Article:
Category Archives: professors and intellectuals

California AG finds SDSU lecturer discriminated against/threatened a grade of a white student because of her race

oscar monge

Oscar Monge: No empathy for white folks?

Just so you know, this lecturer – as listed on his LinkedIn page – says he cares about civil rights and social action and human rights.

From A San Diego State professor discriminated against a white student because of her race, investigators from the California attorney general’s office found.

According to a 51-page confidential report obtained by The Daily Aztec, investigators sustained three specific complaints against American Indian Studies Lecturer Oscar “Ozzie” Monge made by recent SDSU graduate Crystal Sudano against Monge — that he discriminated against her, harassed her and retaliated against her by threatening her grade. A fourth complaint, that Monge discriminated against her on the basis of a disability, was not sustained.

When reached Saturday by City News Service, Monge declined to comment.

Under the conditions of CSU Executive Order 1097, which outlines the complaint process, individuals involved in a complaint are instructed to maintain confidentiality until the conclusion of the investigation and appeals processes.

According to the report, Monge sent at least 15 “inappropriate” Facebook messages to Sudano, including one in which he calls members of the university’s Associated Students “Frat Bros and Sorority Sisters … who do not easily empathize with non-whiteness” and another in which he claims other students have called the current student government president, who is black, an “Uncle Tom.”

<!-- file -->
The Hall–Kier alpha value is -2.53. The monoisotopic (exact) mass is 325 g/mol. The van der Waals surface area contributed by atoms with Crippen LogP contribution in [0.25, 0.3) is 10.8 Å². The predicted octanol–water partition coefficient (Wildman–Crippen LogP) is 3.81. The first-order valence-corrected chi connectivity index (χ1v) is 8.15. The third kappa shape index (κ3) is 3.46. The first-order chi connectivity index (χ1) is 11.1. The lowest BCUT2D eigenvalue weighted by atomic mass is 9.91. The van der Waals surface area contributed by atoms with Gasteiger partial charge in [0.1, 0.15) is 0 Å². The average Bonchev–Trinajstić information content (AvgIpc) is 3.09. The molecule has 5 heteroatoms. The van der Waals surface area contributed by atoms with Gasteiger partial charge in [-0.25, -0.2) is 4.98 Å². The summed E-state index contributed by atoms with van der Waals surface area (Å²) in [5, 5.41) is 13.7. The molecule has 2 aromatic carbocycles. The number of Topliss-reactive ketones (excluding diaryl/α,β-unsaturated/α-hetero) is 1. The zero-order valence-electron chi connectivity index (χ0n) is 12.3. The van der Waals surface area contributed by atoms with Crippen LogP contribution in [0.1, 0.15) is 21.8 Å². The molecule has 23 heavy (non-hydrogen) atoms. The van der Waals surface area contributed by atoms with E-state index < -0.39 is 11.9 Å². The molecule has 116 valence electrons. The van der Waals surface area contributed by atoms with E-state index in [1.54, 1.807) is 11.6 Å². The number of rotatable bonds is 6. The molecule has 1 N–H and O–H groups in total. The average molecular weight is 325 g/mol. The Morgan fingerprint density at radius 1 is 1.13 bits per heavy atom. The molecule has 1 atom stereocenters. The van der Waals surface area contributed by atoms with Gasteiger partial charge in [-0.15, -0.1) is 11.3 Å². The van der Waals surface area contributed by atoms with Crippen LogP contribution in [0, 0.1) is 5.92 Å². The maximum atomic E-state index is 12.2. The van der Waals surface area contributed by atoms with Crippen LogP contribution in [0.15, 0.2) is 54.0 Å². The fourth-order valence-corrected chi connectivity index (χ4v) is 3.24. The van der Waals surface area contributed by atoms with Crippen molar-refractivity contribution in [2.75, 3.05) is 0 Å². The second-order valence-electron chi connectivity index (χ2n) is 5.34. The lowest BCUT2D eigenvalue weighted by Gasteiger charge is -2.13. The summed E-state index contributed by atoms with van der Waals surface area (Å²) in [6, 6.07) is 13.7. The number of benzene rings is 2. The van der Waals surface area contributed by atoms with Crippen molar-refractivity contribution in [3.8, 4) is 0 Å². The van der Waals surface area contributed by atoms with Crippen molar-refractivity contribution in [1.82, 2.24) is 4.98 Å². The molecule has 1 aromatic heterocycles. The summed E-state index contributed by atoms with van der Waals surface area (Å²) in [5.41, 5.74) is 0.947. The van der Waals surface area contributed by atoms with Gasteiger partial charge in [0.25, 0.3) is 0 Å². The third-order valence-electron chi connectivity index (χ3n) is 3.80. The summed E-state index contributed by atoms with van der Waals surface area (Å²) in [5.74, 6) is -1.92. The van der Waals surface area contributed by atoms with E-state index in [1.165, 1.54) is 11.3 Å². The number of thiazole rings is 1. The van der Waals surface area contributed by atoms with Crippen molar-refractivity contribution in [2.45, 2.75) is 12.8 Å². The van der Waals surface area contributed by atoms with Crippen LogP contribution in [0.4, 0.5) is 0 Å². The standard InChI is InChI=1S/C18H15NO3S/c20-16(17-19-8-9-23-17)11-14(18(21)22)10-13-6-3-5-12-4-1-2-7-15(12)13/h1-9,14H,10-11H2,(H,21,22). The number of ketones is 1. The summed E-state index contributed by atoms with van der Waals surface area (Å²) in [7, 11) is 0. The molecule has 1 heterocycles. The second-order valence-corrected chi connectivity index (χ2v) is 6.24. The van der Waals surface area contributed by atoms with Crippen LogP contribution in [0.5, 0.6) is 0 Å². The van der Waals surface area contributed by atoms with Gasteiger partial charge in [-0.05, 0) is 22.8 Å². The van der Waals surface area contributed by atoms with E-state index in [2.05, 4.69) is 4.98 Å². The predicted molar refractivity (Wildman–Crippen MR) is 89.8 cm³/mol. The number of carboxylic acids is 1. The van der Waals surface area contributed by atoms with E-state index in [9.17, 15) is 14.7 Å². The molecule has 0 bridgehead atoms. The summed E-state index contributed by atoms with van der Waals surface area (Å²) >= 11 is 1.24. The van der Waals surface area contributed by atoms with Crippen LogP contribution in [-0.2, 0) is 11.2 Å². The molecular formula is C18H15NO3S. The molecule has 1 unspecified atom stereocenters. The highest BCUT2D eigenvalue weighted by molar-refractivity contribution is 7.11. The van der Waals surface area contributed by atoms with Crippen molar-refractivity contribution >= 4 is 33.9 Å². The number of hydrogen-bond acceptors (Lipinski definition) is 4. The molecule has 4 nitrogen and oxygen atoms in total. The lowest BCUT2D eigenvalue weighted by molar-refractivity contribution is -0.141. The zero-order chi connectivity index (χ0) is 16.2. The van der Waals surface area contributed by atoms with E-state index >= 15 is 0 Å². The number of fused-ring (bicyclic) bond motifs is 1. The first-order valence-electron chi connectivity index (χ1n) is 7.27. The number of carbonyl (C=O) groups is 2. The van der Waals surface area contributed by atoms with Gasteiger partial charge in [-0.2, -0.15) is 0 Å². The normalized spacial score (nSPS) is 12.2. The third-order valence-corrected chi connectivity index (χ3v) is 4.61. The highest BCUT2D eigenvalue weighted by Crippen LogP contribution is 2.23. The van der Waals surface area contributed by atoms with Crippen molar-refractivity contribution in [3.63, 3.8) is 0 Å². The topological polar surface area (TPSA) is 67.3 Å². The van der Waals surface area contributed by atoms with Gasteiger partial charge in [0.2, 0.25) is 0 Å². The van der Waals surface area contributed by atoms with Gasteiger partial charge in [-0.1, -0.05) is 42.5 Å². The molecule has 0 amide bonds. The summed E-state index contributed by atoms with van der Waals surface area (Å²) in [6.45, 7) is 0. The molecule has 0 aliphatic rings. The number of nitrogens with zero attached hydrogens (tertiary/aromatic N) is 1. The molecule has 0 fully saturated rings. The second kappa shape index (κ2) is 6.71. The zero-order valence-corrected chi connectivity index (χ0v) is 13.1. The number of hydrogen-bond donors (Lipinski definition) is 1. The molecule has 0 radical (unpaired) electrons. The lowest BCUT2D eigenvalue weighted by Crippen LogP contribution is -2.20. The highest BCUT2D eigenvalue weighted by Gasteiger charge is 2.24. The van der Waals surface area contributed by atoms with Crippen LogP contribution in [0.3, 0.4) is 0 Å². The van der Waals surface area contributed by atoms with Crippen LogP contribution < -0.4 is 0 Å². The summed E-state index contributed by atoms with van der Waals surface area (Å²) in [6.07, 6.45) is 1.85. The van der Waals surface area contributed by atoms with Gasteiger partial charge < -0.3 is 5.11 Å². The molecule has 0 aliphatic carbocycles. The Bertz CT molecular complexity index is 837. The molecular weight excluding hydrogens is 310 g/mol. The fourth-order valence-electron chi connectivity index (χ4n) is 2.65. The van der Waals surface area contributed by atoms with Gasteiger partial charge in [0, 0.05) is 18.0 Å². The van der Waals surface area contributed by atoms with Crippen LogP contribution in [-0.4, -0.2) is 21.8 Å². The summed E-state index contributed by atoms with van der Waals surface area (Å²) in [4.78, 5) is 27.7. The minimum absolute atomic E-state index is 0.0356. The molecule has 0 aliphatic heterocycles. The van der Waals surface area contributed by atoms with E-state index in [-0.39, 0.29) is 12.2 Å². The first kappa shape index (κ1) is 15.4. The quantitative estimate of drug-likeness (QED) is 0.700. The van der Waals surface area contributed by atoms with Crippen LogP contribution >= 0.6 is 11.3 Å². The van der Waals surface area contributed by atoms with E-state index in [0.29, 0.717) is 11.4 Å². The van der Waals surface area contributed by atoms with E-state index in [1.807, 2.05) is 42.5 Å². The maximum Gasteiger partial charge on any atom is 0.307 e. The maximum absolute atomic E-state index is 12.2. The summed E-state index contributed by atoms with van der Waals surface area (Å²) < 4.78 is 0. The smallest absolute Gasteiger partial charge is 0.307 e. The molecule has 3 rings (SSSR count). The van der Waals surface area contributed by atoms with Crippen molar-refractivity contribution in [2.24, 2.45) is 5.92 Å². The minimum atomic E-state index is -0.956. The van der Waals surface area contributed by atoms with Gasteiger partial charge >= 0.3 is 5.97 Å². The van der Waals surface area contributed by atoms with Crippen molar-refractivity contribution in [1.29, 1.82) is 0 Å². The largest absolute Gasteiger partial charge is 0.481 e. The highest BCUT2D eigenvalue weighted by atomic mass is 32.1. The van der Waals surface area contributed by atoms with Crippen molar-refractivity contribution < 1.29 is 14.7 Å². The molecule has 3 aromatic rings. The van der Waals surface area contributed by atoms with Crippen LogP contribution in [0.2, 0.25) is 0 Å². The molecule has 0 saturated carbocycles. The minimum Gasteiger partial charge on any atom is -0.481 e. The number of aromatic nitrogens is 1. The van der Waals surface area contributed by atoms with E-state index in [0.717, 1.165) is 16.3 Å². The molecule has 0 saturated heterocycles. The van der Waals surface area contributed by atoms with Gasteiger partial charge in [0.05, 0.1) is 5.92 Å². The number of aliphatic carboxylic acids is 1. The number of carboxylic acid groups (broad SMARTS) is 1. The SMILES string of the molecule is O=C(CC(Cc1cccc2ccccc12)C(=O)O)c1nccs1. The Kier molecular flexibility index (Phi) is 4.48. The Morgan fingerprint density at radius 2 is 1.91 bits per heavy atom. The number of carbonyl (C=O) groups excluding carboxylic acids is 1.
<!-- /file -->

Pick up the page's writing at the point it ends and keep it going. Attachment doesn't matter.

He also wrote to an investigator that it is “quite easy to argue that ‘whiteness’ is synonymous with evil,” according to the report summarized in The Daily Aztec.

Sudano eventually decided to drop her course with Monge last spring, and the investigation found Monge at fault for her decision to withdraw.

Monge will likely appeal the findings against him to the California State University Office of the Chancellor, The Daily Aztec reported. The investigation by the attorney general’s office was performed at the behest of the CSU and is only a first step. The case may be re-investigated, and possibly reviewed by the University Senate.

“San Diego State University is committed to creating a learning environment where everyone is treated with respect and dignity,” SDSU spokeswoman Jill Esterbrooks said regarding the complaint against Monge. “The university prohibits discriminatory behavior and harassment of any kind on campus, and takes allegations of misconduct by any member of the campus community very seriously.